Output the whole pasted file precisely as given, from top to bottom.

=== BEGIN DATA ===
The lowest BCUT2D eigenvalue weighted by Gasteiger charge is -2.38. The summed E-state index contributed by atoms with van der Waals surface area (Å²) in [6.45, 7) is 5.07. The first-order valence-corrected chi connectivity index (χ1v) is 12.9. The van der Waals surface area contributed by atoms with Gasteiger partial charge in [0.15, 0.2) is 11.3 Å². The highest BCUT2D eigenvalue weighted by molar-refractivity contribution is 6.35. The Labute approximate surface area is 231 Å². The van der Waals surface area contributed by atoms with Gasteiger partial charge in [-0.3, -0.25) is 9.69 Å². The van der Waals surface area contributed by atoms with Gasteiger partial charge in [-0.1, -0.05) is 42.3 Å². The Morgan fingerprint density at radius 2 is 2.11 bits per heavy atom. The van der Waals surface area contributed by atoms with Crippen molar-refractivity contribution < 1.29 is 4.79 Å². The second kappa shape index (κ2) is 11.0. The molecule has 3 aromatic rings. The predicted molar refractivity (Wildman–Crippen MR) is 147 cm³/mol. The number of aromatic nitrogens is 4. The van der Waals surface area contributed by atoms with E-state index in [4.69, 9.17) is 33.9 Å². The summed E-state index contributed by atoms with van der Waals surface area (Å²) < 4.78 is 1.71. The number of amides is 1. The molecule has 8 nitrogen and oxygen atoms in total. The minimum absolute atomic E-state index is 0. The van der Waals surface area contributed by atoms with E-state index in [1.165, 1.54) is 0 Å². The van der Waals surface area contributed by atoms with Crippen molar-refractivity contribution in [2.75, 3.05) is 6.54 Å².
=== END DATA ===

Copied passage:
The lowest BCUT2D eigenvalue weighted by Gasteiger charge is -2.38. The summed E-state index contributed by atoms with van der Waals surface area (Å²) in [6.45, 7) is 5.07. The first-order valence-corrected chi connectivity index (χ1v) is 12.9. The van der Waals surface area contributed by atoms with Gasteiger partial charge in [0.15, 0.2) is 11.3 Å². The highest BCUT2D eigenvalue weighted by molar-refractivity contribution is 6.35. The Labute approximate surface area is 231 Å². The van der Waals surface area contributed by atoms with Gasteiger partial charge in [-0.3, -0.25) is 9.69 Å². The van der Waals surface area contributed by atoms with Gasteiger partial charge in [-0.1, -0.05) is 42.3 Å². The Morgan fingerprint density at radius 2 is 2.11 bits per heavy atom. The van der Waals surface area contributed by atoms with Crippen molar-refractivity contribution < 1.29 is 4.79 Å². The second kappa shape index (κ2) is 11.0. The molecule has 3 aromatic rings. The predicted molar refractivity (Wildman–Crippen MR) is 147 cm³/mol. The number of aromatic nitrogens is 4. The van der Waals surface area contributed by atoms with E-state index in [4.69, 9.17) is 33.9 Å². The summed E-state index contributed by atoms with van der Waals surface area (Å²) < 4.78 is 1.71. The number of amides is 1. The molecule has 8 nitrogen and oxygen atoms in total. The minimum absolute atomic E-state index is 0. The van der Waals surface area contributed by atoms with E-state index in [1.165, 1.54) is 0 Å². The van der Waals surface area contributed by atoms with Crippen molar-refractivity contribution in [2.75, 3.05) is 6.54 Å².